Yes.  HyperFIL can be used with any of Parkell’s bonding agents.

 

Can I use HyperFIL with other manufacturer’s bonding agents?

 

For all non self-etching (3rd, 4th, and 5th generation) bonding agents, the answer is yes.

 

If you use a self-etching bonding agent, it depends on the specific self-etcher you are using.  There are some self-etching bonding agents sold by other manufacturers that, due to their low pH, will inhibit the dual cure capability of HyperFIL.  Check with the manufacturer of your bonding agent to confirm if it can be used effectively with dual cure composites.  (You could also switch to one of Parkell’s self-etching bonding agents Brush&Bond® or Touch&Bond®, both of which work with self cure, dual cure and light cure composites.)

 

How many shades are there of HyperFIL?

 

HyperFIL is available in two shades: a universal A2/B2 dentin shade and an A1/B1 enamel shade.

 

Can I use HyperFIL for post cementation?

 

Yes.  Due to its dual cure capability, HyperFIL is an excellent post cement when combined with a compatible bonding agent. 

 

Can I use HyperFIL for core build ups?

 

Yes.  Due to its dual cure capability and high compressive strength (350.00 MPa), HyperFIL creates a strong, durable core for any type of final restoration.

 

How long does it take HyperFIL to self-cure?

 

HyperFIL takes about 4 minutes to self-cure.

 

My HyperFIL is not self curing – why?

 

Failure to double bleed the syringe before each use is the primary reason why HyperFIL will not self cure. 

 

Because post cementations, core build ups and many composite restorations often require a small amount of material, failure to double bleed results in the material from only one barrel of the syringe being dispensed into the restoration site.  Double bleeding ensures that you get proper mixing ratios from your double barreled, syringe dispensed material.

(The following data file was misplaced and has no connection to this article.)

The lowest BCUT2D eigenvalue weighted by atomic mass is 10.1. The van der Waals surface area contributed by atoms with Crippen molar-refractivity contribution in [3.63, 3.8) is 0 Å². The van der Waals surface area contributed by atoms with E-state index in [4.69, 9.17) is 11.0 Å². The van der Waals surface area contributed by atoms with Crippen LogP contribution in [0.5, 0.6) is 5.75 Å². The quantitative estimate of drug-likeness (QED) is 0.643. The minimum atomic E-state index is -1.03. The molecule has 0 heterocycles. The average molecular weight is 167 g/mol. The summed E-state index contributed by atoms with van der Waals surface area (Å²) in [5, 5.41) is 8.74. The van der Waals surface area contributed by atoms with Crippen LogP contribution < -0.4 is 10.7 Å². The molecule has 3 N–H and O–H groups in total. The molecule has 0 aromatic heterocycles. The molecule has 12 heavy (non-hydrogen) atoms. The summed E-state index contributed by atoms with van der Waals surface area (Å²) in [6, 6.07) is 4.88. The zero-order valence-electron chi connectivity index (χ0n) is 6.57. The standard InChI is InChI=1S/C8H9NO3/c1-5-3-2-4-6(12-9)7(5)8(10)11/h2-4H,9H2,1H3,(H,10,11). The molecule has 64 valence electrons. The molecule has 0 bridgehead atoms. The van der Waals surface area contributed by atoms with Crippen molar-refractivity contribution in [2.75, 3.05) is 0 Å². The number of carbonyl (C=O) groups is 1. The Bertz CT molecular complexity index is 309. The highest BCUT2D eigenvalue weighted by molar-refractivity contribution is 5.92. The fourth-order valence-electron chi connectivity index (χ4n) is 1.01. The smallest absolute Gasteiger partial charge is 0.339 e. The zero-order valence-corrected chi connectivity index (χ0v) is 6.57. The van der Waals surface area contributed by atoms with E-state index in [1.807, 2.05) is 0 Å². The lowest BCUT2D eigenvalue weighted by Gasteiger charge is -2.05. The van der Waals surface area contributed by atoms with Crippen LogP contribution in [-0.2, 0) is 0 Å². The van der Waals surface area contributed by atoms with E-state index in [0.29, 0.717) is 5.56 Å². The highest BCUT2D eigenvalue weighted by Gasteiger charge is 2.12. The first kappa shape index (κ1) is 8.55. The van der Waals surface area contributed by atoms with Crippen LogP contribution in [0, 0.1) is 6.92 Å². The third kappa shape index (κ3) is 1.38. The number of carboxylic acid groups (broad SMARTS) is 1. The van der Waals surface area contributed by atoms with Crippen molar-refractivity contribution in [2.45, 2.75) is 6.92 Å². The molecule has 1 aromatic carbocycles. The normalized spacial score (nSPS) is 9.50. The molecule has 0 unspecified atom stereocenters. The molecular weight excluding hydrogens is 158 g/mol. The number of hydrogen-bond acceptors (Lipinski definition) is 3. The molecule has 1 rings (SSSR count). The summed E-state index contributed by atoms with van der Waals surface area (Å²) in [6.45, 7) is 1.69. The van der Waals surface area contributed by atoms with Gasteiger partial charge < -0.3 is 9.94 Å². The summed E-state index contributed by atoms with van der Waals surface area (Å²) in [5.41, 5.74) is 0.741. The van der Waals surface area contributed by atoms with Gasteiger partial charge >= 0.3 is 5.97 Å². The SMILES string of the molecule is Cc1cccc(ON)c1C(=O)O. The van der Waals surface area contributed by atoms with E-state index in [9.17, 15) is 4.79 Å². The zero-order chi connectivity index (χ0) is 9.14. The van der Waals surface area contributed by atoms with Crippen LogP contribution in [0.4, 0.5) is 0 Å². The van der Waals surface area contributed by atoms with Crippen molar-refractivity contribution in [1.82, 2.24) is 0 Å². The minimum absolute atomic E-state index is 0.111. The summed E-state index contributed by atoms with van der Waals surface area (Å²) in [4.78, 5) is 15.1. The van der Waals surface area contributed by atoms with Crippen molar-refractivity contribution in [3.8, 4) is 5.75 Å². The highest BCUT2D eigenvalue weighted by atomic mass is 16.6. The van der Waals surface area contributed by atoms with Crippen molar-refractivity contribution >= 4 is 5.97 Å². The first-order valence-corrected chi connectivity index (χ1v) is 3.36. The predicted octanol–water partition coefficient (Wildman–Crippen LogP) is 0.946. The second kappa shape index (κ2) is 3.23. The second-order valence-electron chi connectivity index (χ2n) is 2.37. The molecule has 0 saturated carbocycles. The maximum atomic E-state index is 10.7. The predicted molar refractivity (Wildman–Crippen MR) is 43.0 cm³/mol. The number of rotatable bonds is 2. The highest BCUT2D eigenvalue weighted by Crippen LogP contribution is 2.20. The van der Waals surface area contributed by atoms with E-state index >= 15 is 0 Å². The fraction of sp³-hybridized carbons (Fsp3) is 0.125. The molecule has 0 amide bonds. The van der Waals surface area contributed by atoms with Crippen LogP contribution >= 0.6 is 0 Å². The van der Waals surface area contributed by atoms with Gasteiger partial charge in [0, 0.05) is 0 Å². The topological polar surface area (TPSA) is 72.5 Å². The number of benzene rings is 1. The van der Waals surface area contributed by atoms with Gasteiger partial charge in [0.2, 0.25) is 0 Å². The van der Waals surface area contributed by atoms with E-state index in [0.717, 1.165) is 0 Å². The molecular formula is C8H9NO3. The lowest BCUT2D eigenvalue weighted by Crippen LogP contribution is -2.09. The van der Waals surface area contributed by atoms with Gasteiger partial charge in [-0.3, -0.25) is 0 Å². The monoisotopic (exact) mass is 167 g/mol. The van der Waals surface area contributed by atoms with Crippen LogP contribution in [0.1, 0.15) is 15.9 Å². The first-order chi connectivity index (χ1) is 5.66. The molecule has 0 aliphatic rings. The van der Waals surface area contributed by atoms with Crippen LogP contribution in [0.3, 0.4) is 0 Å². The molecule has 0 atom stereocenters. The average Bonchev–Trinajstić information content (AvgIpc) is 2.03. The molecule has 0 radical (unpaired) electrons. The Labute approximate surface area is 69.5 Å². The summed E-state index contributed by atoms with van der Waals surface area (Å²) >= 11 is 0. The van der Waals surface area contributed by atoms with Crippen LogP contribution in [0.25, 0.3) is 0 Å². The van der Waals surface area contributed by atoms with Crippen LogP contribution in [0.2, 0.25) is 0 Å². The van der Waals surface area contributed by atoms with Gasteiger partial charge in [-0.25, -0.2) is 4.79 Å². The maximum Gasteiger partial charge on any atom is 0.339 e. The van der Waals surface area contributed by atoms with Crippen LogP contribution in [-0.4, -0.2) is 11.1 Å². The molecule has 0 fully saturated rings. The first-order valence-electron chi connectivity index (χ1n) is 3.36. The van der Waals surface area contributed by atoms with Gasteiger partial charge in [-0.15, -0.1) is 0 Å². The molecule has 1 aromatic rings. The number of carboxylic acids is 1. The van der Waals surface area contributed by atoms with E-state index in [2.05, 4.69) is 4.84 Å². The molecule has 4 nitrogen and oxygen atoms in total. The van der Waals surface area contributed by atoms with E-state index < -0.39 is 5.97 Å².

A second reason for failure to self-cure is if you use a self etching bonding agent that has a pH of less than 2.0.  Low pH bonding agents may inhibit the self curing ability of dual cure composites.  Check with the manufacturer of your bonding agent to see if it is compatible with self-cure resins.

 

How do I double bleed a cartridge composite like HyperFIL?

 

After removing the syringe cap (or the previously used mixing tip) and discarding it, expel HyperFIL onto a pad until you see flow coming from both barrels of the syringe.  Next, attach a mixing tip and bleed a small amount of material onto a pad thru the mixer.  You have now ensured a complete mix and can proceed immediately with the restoration.

 

My HyperFIL sometimes seems to quick (snap) set.  Why?

 

Several factors can contribute to accelerated setting of any composite, including HyperFIL.  If you use peroxide as a cleaning/disinfecting agent, and fail to completely rinse it off prior to placement of a resin material, the residual peroxide will result in a “quick set” of the composite.

 

Using Lentulo type fillers at “full speed” for placement of resins in post holes generates heat that can result in “quick setting” of the resin.  

 

Should I refrigerate HyperFIL?

 

While not necessary, refrigeration will prolong the shelf life.  Prior to use, however, HyperFIL should be removed from the refrigerator and brought to room temperature.

 

What are the differences between HyperFIL and Absolute Dentin?  They appear to be very similar.

 

Absolute Dentin and HyperFIL are similar in the sense that they are both dual cure composites that are gun dispensed.  The makeup of the two materials, however, is very different.   Because Absolute Dentin was designed to be solely a core material/post cement, surface wear resistance is not critical; therefore, it contains only macrofill particles.  With the addition of micro and nano sized filler particles to HyperFIL, wear resistance to occlusal forces and polishability become additional properties of HyperFIL.  This enables it to be used as a final restorative material.